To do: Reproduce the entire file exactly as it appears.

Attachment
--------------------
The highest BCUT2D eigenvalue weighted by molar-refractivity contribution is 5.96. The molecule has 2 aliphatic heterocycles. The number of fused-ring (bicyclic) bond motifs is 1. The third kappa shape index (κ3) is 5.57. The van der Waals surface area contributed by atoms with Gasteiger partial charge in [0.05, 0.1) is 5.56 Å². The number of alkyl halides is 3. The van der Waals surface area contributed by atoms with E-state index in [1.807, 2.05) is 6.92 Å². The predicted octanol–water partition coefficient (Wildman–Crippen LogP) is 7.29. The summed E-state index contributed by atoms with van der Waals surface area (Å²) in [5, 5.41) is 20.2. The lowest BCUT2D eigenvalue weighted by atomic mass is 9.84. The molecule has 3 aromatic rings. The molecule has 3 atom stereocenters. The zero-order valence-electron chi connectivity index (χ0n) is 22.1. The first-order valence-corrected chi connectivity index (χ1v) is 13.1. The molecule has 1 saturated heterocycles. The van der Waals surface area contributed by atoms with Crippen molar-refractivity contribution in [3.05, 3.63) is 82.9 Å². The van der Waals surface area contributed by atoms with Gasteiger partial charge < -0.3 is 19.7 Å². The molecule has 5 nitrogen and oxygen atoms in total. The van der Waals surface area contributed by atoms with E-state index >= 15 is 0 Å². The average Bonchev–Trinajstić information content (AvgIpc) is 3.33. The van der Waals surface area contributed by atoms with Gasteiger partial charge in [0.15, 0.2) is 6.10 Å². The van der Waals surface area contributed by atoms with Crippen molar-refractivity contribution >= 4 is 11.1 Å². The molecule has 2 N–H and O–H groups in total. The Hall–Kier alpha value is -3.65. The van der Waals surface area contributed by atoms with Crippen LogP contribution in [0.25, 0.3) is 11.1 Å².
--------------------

The highest BCUT2D eigenvalue weighted by molar-refractivity contribution is 5.96. The molecule has 2 aliphatic heterocycles. The number of fused-ring (bicyclic) bond motifs is 1. The third kappa shape index (κ3) is 5.57. The van der Waals surface area contributed by atoms with Gasteiger partial charge in [0.05, 0.1) is 5.56 Å². The number of alkyl halides is 3. The van der Waals surface area contributed by atoms with E-state index in [1.807, 2.05) is 6.92 Å². The predicted octanol–water partition coefficient (Wildman–Crippen LogP) is 7.29. The summed E-state index contributed by atoms with van der Waals surface area (Å²) in [5, 5.41) is 20.2. The lowest BCUT2D eigenvalue weighted by atomic mass is 9.84. The molecule has 3 aromatic rings. The molecule has 3 atom stereocenters. The zero-order valence-electron chi connectivity index (χ0n) is 22.1. The first-order valence-corrected chi connectivity index (χ1v) is 13.1. The molecule has 1 saturated heterocycles. The van der Waals surface area contributed by atoms with Crippen molar-refractivity contribution in [3.05, 3.63) is 82.9 Å². The van der Waals surface area contributed by atoms with Gasteiger partial charge < -0.3 is 19.7 Å². The molecule has 5 nitrogen and oxygen atoms in total. The van der Waals surface area contributed by atoms with E-state index >= 15 is 0 Å². The average Bonchev–Trinajstić information content (AvgIpc) is 3.33. The van der Waals surface area contributed by atoms with Gasteiger partial charge in [0.15, 0.2) is 6.10 Å². The van der Waals surface area contributed by atoms with Crippen molar-refractivity contribution >= 4 is 11.1 Å². The molecule has 2 N–H and O–H groups in total. The Hall–Kier alpha value is -3.65. The van der Waals surface area contributed by atoms with Crippen LogP contribution in [0.25, 0.3) is 11.1 Å².